Portuguese writer Jose Saramago, winner of the 1998 Nobel Prize for Literature, died in June 2010. One of his last published novels is Cain, a retelling of the story of Adam and Eve’s firstborn son. One ordinarily finds a murderer an unreliable narrator. Cain is no exception. Rather, cain isn’t an exception. No names are capitalized, including god’s, the lord’s. I, however, is capitalized—make of that what you will.
How does a reader rely on a narrator who kills with premeditation and refuses to take responsibility? After Cain kills his brother, Abel, portrayed as far from a sweetheart, God confronts Cain. In his view, God showed lack of humility and mercy when he refused to accept Cain’s sacrifices, and then God stood by and let Cain murder Abel instead of intervening. So it’s God’s fault Abel is dead, since Cain murdered Abel because he couldn’t murder God.
God doesn’t take kindly to this and dooms Cain to wander the earth with a mark on his forehead.
Cain wanders in and out of various “present” events. He doesn’t call them the future or the past, just different presents in which he meets various Old Testament characters—the Israelites at Sinai, Joshua at Jericho, Job in Enoch, Abraham at the oaks of Mamre and at Sodom and Gomorrah, and Noah in his ark. Cain’s happiest present is spent in the city of Enoch with Lilith, an insatiable lover and not developed very far beyond that.
Point of view is loose, switching from Cain to whomever is most convenient to the telling of the tale and a sort of Greek chorus which altogether provide an omniscient point of view that I liked. Dialogue isn’t broken into paragraphs for different speakers or punctuated with quotation marks or periods, only commas. This results in run-on, page-long paragraphs of dialogue that should be, and sometimes are, a confusion, but mostly work if you pay attention. Whether the dialogue ought to be interesting and snappy enough without requiring a stylistic device to call attention to it is another question.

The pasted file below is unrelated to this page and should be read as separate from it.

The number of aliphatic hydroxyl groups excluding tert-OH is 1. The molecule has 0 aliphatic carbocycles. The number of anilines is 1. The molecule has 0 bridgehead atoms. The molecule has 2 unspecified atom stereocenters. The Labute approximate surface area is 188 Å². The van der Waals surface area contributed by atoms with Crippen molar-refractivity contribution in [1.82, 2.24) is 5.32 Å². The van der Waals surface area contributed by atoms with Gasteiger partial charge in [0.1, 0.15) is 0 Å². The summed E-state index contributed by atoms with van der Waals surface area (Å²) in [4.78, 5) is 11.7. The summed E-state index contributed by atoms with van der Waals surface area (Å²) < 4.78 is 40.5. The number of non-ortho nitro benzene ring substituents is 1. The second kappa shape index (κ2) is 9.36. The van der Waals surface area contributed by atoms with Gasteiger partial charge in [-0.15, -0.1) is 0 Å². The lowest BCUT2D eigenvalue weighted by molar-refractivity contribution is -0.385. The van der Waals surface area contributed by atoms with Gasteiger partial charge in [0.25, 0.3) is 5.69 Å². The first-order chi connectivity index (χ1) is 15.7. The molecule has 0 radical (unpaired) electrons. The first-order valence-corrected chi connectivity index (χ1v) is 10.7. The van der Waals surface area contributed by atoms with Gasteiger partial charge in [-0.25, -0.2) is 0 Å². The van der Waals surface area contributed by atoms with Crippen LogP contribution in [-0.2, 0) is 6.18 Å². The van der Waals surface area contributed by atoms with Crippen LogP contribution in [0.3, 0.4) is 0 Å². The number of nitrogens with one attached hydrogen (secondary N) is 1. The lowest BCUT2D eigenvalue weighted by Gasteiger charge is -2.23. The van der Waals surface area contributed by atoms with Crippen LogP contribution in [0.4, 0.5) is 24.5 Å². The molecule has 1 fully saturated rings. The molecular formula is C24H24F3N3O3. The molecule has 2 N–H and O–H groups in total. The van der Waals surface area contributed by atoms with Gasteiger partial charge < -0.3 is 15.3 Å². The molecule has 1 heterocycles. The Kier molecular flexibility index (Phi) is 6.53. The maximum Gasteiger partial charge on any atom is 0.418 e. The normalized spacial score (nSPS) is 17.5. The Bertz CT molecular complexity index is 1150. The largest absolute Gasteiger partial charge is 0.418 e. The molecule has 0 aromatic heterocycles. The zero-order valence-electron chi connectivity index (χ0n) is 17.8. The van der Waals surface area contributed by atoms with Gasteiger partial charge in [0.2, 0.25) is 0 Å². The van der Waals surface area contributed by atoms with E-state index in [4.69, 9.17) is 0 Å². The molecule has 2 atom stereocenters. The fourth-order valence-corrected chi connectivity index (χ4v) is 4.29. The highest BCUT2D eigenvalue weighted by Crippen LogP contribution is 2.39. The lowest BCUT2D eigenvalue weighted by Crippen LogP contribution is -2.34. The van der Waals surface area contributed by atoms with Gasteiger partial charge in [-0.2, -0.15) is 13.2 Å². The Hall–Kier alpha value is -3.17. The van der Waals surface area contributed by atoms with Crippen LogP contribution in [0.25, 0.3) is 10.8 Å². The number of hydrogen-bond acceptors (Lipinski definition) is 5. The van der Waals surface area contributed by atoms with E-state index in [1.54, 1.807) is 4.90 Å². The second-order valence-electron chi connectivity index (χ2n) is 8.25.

In Cain’s view, God “should still take the blame for all the crimes committed in your name or because of you.” Yet God takes no blame for his inconsistent, vain and hypocritical decisions. And human beings who believe in God are fools. The theme is easily born from a literal reading of the Bible by an author who allows no mitigation, no faith interpretations, no allegorical license.
The sacrifice of Isaac and the Sodom and Gomorrah sections seem to me the strongest. In the other sections, God and his demands upon his creations are simply made fun of, like the procedure that brings down Jericho and building a ponderous boat in a landlocked valley. Cain’s strongest objections are roused by the senseless sacrifice of innocence. He agonizes over the children who burned up at Sodom and Gomorrah. Never mind finding ten innocent men—what about the children? Why God destroys the innocent in pursuit of the guilty is the novel’s unanswerable question.
Fortunately, there are humorous moments, grim as some of them are, such as Cain’s suggestion to Lilith on page 56 that she kill her husband herself if she wants to be rid of him: “Men kill women every day, who knows, perhaps by killing him you would start a new trend.”
Neither the novel nor the character offer much in the way of alternative belief or enlightenment. If not God, who? What is the better way? Who has the wisdom to find one? Not Cain. Every incident he witnesses only confirms and adds to his original rage and disgust with God without making him, Cain, a better person. He pursues nothing, drifts with the tide of time and place. He tries to warn people that God isn’t worth their faith. After a while I felt I was riding a one-trick donkey. About the time I would’ve put the novel down, it ended anyway in a nihilistic splash. One must wonder—if no one’s left to tell, who’s telling, and who’s listening?
Cain was at times amusing and interesting, but mostly it was bitter, which never reads well without a clear point and purpose.